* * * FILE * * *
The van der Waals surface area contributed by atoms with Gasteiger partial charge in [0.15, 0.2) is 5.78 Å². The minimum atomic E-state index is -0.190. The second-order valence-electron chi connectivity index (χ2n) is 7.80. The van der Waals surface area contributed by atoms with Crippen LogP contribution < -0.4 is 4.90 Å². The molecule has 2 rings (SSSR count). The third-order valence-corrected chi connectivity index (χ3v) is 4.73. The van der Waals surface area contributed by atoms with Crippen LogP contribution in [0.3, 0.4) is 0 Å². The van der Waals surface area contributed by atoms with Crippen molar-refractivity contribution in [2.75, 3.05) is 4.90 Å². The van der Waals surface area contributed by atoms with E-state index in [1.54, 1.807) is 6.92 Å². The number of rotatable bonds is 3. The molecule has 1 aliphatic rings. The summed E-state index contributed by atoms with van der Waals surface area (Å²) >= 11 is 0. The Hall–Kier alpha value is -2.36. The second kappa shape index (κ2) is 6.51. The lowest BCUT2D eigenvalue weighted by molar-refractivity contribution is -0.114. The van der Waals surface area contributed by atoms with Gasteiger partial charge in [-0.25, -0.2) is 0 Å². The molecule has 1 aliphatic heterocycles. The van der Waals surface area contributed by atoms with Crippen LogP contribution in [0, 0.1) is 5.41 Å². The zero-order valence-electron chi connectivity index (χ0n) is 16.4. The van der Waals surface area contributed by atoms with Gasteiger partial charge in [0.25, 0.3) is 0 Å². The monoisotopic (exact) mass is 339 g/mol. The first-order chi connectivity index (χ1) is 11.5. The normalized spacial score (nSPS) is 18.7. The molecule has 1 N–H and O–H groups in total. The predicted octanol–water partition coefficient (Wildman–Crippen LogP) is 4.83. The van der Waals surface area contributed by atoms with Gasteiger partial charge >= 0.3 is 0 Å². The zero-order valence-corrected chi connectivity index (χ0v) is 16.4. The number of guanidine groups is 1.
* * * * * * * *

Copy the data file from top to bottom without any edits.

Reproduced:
The van der Waals surface area contributed by atoms with Gasteiger partial charge in [0.15, 0.2) is 5.78 Å². The minimum atomic E-state index is -0.190. The second-order valence-electron chi connectivity index (χ2n) is 7.80. The van der Waals surface area contributed by atoms with Crippen LogP contribution < -0.4 is 4.90 Å². The molecule has 2 rings (SSSR count). The third-order valence-corrected chi connectivity index (χ3v) is 4.73. The van der Waals surface area contributed by atoms with Crippen LogP contribution in [0.3, 0.4) is 0 Å². The van der Waals surface area contributed by atoms with Crippen molar-refractivity contribution in [2.75, 3.05) is 4.90 Å². The van der Waals surface area contributed by atoms with E-state index in [1.54, 1.807) is 6.92 Å². The number of rotatable bonds is 3. The molecule has 1 aliphatic rings. The summed E-state index contributed by atoms with van der Waals surface area (Å²) >= 11 is 0. The Hall–Kier alpha value is -2.36. The second kappa shape index (κ2) is 6.51. The lowest BCUT2D eigenvalue weighted by molar-refractivity contribution is -0.114. The van der Waals surface area contributed by atoms with Gasteiger partial charge in [-0.25, -0.2) is 0 Å². The molecule has 1 aliphatic heterocycles. The van der Waals surface area contributed by atoms with Crippen LogP contribution in [0, 0.1) is 5.41 Å². The zero-order valence-electron chi connectivity index (χ0n) is 16.4. The van der Waals surface area contributed by atoms with Gasteiger partial charge in [0.25, 0.3) is 0 Å². The monoisotopic (exact) mass is 339 g/mol. The first-order chi connectivity index (χ1) is 11.5. The normalized spacial score (nSPS) is 18.7. The molecule has 1 N–H and O–H groups in total. The predicted octanol–water partition coefficient (Wildman–Crippen LogP) is 4.83. The van der Waals surface area contributed by atoms with Gasteiger partial charge >= 0.3 is 0 Å². The zero-order valence-corrected chi connectivity index (χ0v) is 16.4. The number of guanidine groups is 1.